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Investment Manager Lina Ramirez speaks on the COVID-19 pandemic in the Americas

The following is a transcript of an interview with Kiva Investment Manager Lina Ramirez, who manages Field Partners Colombia, Honduras, El Salvador and Costa Rica. Some of the responses have been edited for clarity and brevity. 

Since you’re based internationally, we imagine that there are many different perspectives that you can offer the Kiva community. What is your daily life in Colombia like, and how have things changed since COVID-19 and quarantine started? 

The first month of quarantine, I went to my parents’ country house, which is one hour from Bogota in a little town called Villeta. The weather there is really nice, about 75 degrees F. My girlfriend and I have cats, and we left them with my neighbor in Bogota, so after a month we had to return to our apartment and start living our lives! That’s how it’s going to be. You cannot escape from reality. So we’ve been here in the apartment, and things are going well. I thought it was going to be tough, because the apartment is not that big, and Bogota is cold, but at least we’re getting along and we’re both working. I think it’s important to keep yourself busy. 

What is the overall situation like in Colombia? 

We started our lockdown two months ago, and so far, most of the cities are doing ok. Bogota has the majority of cases, but people are aware of the situation and are taking care of themselves.

Quarantine was supposed to end this week, but then the government extended it for another month until June 30th. We still don’t have any commercial flights internally or internationally; everything is closed. In the coastal part of the country (i.e. Cartagena, Barranquilla), people really like to hold social gatherings. There, the virus is out of control. They have a thousand new cases every day. Our client there, Fundación Mario Santo Domingo, was telling me about the situation. It’s also very difficult for people there because not many homes have air conditioning, so it gets really hot. People go out into the street to talk to neighbors, to stay cool. For them, the risk is worth it. 

How soon might the local economy pick back up?

In terms of economic activity, some sectors have opened up. They are already working in the construction sector. The retail and domestic service sectors will open up next week. The shopping malls are going to start opening too, but Bogota has sanitary measurements that they follow every day: one is regarding the public transportation system that we have in Bogota. Usually 3 million people in a city of 10 million take the metro bus to travel around the city. In order to have space to comply with all the health requirements and protocols, the capacity of the metrobus needs to stay under 35%. If that capacity increases, people are not going to respect social distancing. That means that we will go back to full quarantine again.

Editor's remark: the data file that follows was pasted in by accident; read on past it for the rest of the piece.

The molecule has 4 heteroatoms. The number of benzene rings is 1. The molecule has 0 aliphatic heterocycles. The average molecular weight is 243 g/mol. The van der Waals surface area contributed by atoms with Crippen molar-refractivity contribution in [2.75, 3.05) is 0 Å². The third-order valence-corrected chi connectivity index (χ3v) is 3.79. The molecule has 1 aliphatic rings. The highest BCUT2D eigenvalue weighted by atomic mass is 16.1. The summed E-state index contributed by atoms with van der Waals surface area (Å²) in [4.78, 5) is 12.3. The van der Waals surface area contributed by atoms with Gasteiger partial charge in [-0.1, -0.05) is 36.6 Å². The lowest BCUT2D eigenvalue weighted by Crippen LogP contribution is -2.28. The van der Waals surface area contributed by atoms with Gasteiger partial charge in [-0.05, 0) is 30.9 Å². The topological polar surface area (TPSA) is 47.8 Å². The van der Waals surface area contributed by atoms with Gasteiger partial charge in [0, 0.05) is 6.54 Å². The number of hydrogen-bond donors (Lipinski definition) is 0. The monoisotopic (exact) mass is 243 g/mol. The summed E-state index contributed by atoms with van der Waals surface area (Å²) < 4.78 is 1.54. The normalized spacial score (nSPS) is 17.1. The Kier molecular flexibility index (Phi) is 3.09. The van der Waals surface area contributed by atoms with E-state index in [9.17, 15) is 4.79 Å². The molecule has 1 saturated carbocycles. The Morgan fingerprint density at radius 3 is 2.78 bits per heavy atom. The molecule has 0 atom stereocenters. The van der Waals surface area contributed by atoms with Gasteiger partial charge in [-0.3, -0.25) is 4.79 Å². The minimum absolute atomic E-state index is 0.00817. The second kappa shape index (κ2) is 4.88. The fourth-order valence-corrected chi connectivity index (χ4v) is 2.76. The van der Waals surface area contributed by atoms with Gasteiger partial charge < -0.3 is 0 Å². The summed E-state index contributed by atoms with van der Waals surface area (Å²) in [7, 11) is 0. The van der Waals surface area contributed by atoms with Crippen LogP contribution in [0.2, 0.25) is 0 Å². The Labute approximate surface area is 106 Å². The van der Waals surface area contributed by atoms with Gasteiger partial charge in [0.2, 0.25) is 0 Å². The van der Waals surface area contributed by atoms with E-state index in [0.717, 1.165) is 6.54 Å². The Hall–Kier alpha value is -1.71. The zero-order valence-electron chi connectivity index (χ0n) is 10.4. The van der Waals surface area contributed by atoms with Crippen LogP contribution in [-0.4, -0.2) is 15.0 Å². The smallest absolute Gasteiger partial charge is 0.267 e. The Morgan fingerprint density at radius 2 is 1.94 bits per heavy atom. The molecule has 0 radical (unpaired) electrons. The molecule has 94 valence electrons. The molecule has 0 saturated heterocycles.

They are also measuring the intensive care units daily. If they reach 50% capacity, again, full quarantine. I’m sure that in July, we’re going to be completely open. But still, I think that we have to start learning to live with it, because I don’t know when we’re going to get the vaccine in Latin American countries. Our governments have to try to find that balance between economic activity and health for the people, because businesses are really impacted. Our major airline is bankrupt and another is approaching bankruptcy. So I understand why our government would need to reactivate the economy. 

Are people wearing masks?  

Here, it’s mandatory. If you don’t wear a mask, the police will fine you. You see a lot of policemen in the streets looking for people. So everyone has a mask at least. It’s kind of terrifying, I will say. I didn’t go out for two months, and then seeing everyone with masks and gloves was kind of scary. I was like wow, this is going to be our new life. But I guess in the end, we will get used to it. 

With all of the shutdowns and economic downturns caused by COVID, how are the Field Partners and borrowers in the portfolio you manage doing? 

The Field Partners that we have in Colombia are doing ok. The first month it was difficult, because the shutdown was really tough, and of course their credit officers were not able to go and visit clients. They were not able to post loans, so they were struggling a bit. But then, starting mid-April, everything started to open up a bit. They started going out and visiting clients. It’s slowly getting activated. It’s a little bit tough in Barranquilla, but our other Field Partner in Medellin is managing the situation very well, and they have already flattened the curve. 

Costa Rica did a really good job as well. The government took great precautions and measurements. They don’t have a lot of cases. 15 days ago, they opened up the economy and everything back up again. We have two partners there, one in San Jose and the other 3 hours from San Jose in an agricultural area. In that area, they didn’t have any COVID virus at all! It’s business as usual for them.